Prospective randomized study of bacteraemia in diathermyand stapled haemorrhoidectomy
The incidence and consequences of bacteraemia associated with diathermy and stapled haemorrhoidectomy have not been studied previously.
Two hundred and five healthy patients randomized to stapled haemorrhoidectomy or diathermy haemorrhoidectomy had perioperative blood cultures taken. The clinical sequelae of bacteraemia and complications of surgery were assessed prospectively.
Six patients were excluded for protocol violations. Eleven (11 per cent) of 101 patients with stapled and five (5 per cent) of 98 who had diathermy haemorrhoidectomy had positive blood cultures for organisms after haemorrhoidectomy, predominantly anaerobes commonly found within the bacterial flora of the anorectum (P = 0·19). Transient postoperative pyrexia in several patients did not correlate with detected bacteraemia and settled spontaneously without treatment. There were no serious complications from either operative technique, and no clinical consequences from proven bacteraemia.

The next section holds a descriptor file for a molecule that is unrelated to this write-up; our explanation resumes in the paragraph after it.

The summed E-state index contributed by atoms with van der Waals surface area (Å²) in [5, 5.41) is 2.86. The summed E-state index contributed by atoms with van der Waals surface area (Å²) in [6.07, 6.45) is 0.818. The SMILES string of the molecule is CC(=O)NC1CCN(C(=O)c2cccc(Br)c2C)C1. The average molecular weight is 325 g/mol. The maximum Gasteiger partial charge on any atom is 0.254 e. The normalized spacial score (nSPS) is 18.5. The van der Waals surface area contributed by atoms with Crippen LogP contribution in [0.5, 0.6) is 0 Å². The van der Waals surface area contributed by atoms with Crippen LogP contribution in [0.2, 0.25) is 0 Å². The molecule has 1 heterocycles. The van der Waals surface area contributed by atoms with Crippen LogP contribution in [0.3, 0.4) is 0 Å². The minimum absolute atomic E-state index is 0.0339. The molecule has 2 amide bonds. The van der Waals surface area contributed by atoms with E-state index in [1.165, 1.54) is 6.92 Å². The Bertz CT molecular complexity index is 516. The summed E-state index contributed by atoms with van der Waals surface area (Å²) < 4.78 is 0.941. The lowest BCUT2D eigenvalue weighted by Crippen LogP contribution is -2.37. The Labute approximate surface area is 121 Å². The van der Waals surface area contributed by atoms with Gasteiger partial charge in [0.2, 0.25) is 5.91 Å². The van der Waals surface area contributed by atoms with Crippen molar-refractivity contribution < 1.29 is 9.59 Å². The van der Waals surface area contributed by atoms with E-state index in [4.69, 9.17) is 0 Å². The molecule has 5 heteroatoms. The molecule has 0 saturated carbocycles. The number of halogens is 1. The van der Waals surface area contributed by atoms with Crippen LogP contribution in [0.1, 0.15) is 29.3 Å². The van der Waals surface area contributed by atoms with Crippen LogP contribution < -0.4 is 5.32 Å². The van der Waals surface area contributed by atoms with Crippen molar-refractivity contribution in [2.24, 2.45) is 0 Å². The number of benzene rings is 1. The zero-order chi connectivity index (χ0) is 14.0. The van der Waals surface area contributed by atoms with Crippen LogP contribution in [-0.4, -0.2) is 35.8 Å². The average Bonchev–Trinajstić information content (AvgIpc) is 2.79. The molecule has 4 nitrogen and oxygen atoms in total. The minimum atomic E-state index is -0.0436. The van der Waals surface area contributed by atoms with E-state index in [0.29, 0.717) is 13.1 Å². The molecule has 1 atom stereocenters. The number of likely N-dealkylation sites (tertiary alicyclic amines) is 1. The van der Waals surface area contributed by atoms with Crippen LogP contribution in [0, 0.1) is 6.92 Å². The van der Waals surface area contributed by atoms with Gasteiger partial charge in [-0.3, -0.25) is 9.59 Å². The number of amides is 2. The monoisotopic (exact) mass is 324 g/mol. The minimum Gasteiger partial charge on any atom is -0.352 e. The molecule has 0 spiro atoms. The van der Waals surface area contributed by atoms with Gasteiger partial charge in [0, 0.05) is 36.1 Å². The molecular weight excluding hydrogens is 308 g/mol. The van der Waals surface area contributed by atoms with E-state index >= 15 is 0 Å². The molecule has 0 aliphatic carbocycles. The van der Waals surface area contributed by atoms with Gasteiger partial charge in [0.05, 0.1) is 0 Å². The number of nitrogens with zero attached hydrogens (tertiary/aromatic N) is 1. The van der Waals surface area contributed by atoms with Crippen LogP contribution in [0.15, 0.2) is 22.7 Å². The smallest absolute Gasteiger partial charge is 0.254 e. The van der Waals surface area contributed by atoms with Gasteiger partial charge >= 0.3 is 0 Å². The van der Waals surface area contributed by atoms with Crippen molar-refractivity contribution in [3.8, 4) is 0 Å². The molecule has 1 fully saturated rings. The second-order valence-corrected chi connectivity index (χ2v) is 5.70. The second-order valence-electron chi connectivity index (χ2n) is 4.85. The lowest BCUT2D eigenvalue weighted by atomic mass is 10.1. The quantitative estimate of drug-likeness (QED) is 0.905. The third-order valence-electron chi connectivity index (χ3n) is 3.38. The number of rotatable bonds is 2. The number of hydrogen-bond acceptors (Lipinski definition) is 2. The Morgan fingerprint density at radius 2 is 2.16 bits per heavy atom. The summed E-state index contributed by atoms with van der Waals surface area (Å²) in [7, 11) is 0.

Transient bacteraemia may complicate surgical haemorrhoidectomy but has no serious clinical consequences for healthy adults. Copyright © 2003 British Journal of Surgery Society Ltd. Published by John Wiley & Sons Ltd
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Document Type: Research Article
Affiliations: 1: * 2: Department of Microbiology, Singapore General Hospital, Outram Road, Singapore 169608
Publication date: February 1, 2003
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